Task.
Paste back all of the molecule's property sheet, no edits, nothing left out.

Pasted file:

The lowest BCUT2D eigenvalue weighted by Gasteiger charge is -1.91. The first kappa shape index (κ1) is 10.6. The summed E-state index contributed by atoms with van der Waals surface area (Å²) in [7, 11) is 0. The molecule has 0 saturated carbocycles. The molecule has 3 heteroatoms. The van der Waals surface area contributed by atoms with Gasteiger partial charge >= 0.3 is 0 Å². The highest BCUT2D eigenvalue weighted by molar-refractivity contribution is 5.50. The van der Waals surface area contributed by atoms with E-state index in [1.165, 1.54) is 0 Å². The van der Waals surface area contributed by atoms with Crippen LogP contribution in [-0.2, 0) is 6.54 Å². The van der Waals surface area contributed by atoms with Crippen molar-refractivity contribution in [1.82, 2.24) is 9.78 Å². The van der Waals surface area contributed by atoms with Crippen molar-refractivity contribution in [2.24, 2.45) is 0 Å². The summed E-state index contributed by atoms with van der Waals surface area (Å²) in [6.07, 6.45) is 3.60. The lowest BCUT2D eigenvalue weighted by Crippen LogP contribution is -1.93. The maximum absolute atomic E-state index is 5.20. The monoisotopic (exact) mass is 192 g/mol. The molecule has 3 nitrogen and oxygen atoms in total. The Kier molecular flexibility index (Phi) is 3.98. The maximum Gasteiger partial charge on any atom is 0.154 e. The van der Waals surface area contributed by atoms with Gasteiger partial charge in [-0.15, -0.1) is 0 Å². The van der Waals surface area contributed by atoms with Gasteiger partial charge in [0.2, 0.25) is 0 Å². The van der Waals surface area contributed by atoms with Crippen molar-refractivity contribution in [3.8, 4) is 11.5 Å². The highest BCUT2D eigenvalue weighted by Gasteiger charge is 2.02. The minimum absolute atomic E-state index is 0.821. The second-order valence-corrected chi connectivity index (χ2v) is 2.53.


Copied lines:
The lowest BCUT2D eigenvalue weighted by Gasteiger charge is -1.91. The first kappa shape index (κ1) is 10.6. The summed E-state index contributed by atoms with van der Waals surface area (Å²) in [7, 11) is 0. The molecule has 0 saturated carbocycles. The molecule has 3 heteroatoms. The van der Waals surface area contributed by atoms with Gasteiger partial charge >= 0.3 is 0 Å². The highest BCUT2D eigenvalue weighted by molar-refractivity contribution is 5.50. The van der Waals surface area contributed by atoms with E-state index in [1.165, 1.54) is 0 Å². The van der Waals surface area contributed by atoms with Crippen LogP contribution in [-0.2, 0) is 6.54 Å². The van der Waals surface area contributed by atoms with Crippen molar-refractivity contribution in [1.82, 2.24) is 9.78 Å². The van der Waals surface area contributed by atoms with Crippen molar-refractivity contribution in [2.24, 2.45) is 0 Å². The summed E-state index contributed by atoms with van der Waals surface area (Å²) in [6.07, 6.45) is 3.60. The lowest BCUT2D eigenvalue weighted by Crippen LogP contribution is -1.93. The maximum absolute atomic E-state index is 5.20. The monoisotopic (exact) mass is 192 g/mol. The molecule has 3 nitrogen and oxygen atoms in total. The Kier molecular flexibility index (Phi) is 3.98. The maximum Gasteiger partial charge on any atom is 0.154 e. The van der Waals surface area contributed by atoms with Gasteiger partial charge in [-0.15, -0.1) is 0 Å². The van der Waals surface area contributed by atoms with Gasteiger partial charge in [0.2, 0.25) is 0 Å². The van der Waals surface area contributed by atoms with Crippen molar-refractivity contribution in [3.8, 4) is 11.5 Å². The highest BCUT2D eigenvalue weighted by Gasteiger charge is 2.02. The minimum absolute atomic E-state index is 0.821. The second-order valence-corrected chi connectivity index (χ2v) is 2.53.